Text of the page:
The Star, 30 Dec 2012
KUALA LUMPUR: The retaining wall in Bukit Setiawangsa was the wrong type which was why it partially collapsed, destroying a luxury bungalow and putting more than 100 homes and shops in jeopardy.
The startling revelation by Mayor Datuk Ahmad Phesal Talib has now raised fears that similar walls may also be at risk.
He told a press conference last night that the shotcrete retaining wall, which was built in 1992, would not have been approved today as it would not have met present specifications.
“If the developer had applied to build the same wall today, it would not be approved as it would not meet the Oct 10, 2010 guidelines on hillslope developments.
“If the wall was built in accordance with those guidelines, the landslide would not have happened,” he said.
However, he also said nobody could be blamed for the landslide as the developer had adhered to the previous guidelines.
Asked why the wall was not rebuilt in order to comply with the 2010 guidelines, Ahmad Phesal said the developer, I&P Group Sdn Bhd, monitored and conducted maintenance work on the wall in 2007.
“Despite this, the wall still collapsed,” he added.
It is not known how many such shotcrete walls have been built on unsuitable soil conditions but the mayor said City Hall would urgently review those within its jurisdiction.
The landslide occurred at 10pm on Friday in the posh neighbourhood of Bukit Setiawangsa, which comprised luxury bungalows, boutique shops and terrace houses.
Six of the bungalows, each costing RM5mil and more and built on land above the 60m-high retaining wall, are now at risk.
Scores of shops and linked houses below, separated from the wall by a road, have also been deemed unsafe.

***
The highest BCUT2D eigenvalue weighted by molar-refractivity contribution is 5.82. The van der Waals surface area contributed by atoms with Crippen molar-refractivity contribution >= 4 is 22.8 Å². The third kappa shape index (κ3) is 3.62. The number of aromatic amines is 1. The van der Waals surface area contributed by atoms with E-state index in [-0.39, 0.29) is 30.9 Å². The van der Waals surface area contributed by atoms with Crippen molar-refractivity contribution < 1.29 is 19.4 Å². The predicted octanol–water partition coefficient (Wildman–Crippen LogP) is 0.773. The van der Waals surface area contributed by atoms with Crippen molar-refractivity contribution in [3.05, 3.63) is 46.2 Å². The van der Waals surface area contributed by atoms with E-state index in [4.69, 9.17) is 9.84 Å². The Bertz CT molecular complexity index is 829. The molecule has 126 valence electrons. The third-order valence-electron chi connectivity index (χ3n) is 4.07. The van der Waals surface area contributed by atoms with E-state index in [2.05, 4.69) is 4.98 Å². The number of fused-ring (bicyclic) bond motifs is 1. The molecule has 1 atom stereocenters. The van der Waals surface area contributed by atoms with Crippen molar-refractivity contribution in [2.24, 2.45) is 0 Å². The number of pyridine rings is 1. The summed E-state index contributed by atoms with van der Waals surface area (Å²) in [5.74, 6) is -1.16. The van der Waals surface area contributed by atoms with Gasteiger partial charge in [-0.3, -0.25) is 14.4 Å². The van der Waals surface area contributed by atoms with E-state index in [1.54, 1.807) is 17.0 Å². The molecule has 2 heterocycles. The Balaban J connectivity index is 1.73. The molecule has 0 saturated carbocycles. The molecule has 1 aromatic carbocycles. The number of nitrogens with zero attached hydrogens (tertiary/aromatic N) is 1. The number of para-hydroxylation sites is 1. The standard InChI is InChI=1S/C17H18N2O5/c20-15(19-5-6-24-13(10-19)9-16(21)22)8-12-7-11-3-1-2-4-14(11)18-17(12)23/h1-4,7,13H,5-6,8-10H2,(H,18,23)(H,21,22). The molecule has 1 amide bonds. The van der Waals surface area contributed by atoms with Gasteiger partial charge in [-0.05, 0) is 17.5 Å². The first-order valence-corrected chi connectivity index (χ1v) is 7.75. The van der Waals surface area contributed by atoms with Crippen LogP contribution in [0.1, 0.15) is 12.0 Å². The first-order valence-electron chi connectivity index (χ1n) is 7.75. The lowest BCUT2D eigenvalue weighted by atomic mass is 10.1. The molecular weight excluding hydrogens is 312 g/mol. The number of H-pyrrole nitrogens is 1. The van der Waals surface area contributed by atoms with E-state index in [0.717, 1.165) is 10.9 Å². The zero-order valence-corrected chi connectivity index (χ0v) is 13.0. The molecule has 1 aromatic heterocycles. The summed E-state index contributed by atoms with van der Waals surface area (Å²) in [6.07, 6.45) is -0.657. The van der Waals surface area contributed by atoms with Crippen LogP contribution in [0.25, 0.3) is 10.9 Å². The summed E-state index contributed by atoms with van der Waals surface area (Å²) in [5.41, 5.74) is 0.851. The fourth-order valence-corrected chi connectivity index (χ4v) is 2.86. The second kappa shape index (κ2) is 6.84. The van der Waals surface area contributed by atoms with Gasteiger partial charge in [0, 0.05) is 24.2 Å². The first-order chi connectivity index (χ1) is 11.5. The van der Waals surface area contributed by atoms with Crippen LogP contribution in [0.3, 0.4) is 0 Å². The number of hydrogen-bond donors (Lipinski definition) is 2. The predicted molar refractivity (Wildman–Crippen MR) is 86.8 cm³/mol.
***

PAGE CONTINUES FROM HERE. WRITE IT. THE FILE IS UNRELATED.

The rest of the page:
Ahmad Phesal said they were considering the developer’s proposal to demolish the worst affected bungalow situated closest to the edge of the wall to reduce the load on the slope.
Other remedial measures will also be taken to strengthen the wall and prevent further soil erosion.
He also said that two other houses in the critical zone, belonging to Rompin MP Datuk Seri Jamaluddin Jarjis and Setiawangsa MP Datuk Seri Zulhasnan Rafique, might be torn down as well, pending evaluation.
He added that I&P Group would handle the recovery of the damaged wall.
There were no casualties because the tenant and family of the destroyed bungalow had moved out two days earlier after noticing signs of slope failure, said a neighbour.
However, more than 57 families have been evacuated and Ahmad Phesal said more were expected to follow suit.
He said the current situation was still critical as there was still soil movement and the authorities were monitoring the situation on an hourly basis.
“If the wall totally collapses, some 11,000 cubic metres of soil will come crashing down. That will require 1,800 lorry trips to remove,” he said.
Ahmad Phesal added that an alternative route to bypass the wall would be built as soon as possible to provide safe access for the residents.
“We are doing everything we can for the residents,” he said.
He added that a special committee would also be set up to update residents on the situation every day at 5pm and maintain contact with those involved.
“To prevent looting and break-ins, the police will intensify surveillance and patrolling efforts,” he said.